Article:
An incremental approach to urbanism is focused on improving conditions. The incremental approach is focused on the small scale, low risk, investment. This approach is not about large budget investment. Incremental approaches are about thoughtful management can be accomplished through a bottom up grass roots approach, or from a top down approach.
I recently posted an Incremental Approach to Urbanism, where I began to define Incremental Urbanism. To expand and further explain the Incremental Approach, I wan to share how the incremental approach is being used in practice.
The two best examples of the bottom up grass roots approach can be found through the Better Block Project and Tactical Urbanism. These are both groups and philosophies that support residents to improve their community from the bottom up. I would encourage you to check out both of these groups and review the case studies and projects.
The grass roots approach is well documented, and the technical tacticians of these projects do an excellent job of sharing how they completed these projects. The less documented approach is the top down approach. The top down approach is harder to put your finger on, because in many places, government is the problem. However, there are places where government is undergoing dramatic change.
The top down approach in an incremental approach were local government is permission giving. I take the term “permission giving” from the work of Bill Easum and his book, Unfreezing Moves. Easum describes permission giving through the context of the congregation of a church. I assure you that the social complexity of a church is concentrated version of the social actions of a city, which make this a great comparison.
To paraphrase and virtually lift the words of Easum, a permission giving organization, is an empowering community where persons are encouraged to discover and live out their God-given gifts, in order to enhance the agreed-upon community vision without having to ask for permission for a central authority as long as they can find two or three people who want to help and what they do does not violate the DNA of the community. Permission giving communities are the places where new ideas are nurtured and supported.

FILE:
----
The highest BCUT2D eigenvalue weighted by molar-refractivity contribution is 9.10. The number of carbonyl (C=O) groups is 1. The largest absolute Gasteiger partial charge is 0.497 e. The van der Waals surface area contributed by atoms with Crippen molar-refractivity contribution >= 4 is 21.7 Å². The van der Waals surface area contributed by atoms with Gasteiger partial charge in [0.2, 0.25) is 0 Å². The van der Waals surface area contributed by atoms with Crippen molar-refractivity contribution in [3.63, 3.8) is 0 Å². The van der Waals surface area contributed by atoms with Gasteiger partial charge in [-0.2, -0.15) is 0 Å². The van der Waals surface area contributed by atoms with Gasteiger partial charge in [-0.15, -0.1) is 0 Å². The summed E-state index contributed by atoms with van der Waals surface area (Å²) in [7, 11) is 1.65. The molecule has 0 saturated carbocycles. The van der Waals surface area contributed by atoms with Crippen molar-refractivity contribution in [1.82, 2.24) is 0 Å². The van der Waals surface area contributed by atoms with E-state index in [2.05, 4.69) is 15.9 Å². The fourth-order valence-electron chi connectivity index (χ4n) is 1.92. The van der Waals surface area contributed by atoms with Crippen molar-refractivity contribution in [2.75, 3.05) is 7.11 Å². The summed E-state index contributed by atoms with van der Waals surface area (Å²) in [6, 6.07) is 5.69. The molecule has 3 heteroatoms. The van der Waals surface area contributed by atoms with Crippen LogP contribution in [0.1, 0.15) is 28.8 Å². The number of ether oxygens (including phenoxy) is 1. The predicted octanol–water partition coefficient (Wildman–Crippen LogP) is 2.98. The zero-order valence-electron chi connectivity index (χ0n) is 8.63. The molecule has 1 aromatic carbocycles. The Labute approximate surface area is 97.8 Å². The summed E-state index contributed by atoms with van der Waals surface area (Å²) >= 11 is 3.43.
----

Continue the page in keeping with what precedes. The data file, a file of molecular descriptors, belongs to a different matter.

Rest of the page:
The top down approach are the places where you use policies, procedures, and staff, to assist in incremental development. These are the places where local government have a clear mission that directs staff to continually improve place in every capital project. These are also the places that allow developers or residents to complete small scale demonstration projects through a permit type process. The local government allow for low risk projects to occur.
There are many places that have a top down, permission giving policies in place. You may not see these policies implemented at the speed of a grassroots movement. Remember, unlike the private sector, local government has no value of time. This is why you need to maximize the top down approach for the the projects with the bigger obstacles.
An incremental approach to urbanism requires both the bottom up and top down approach.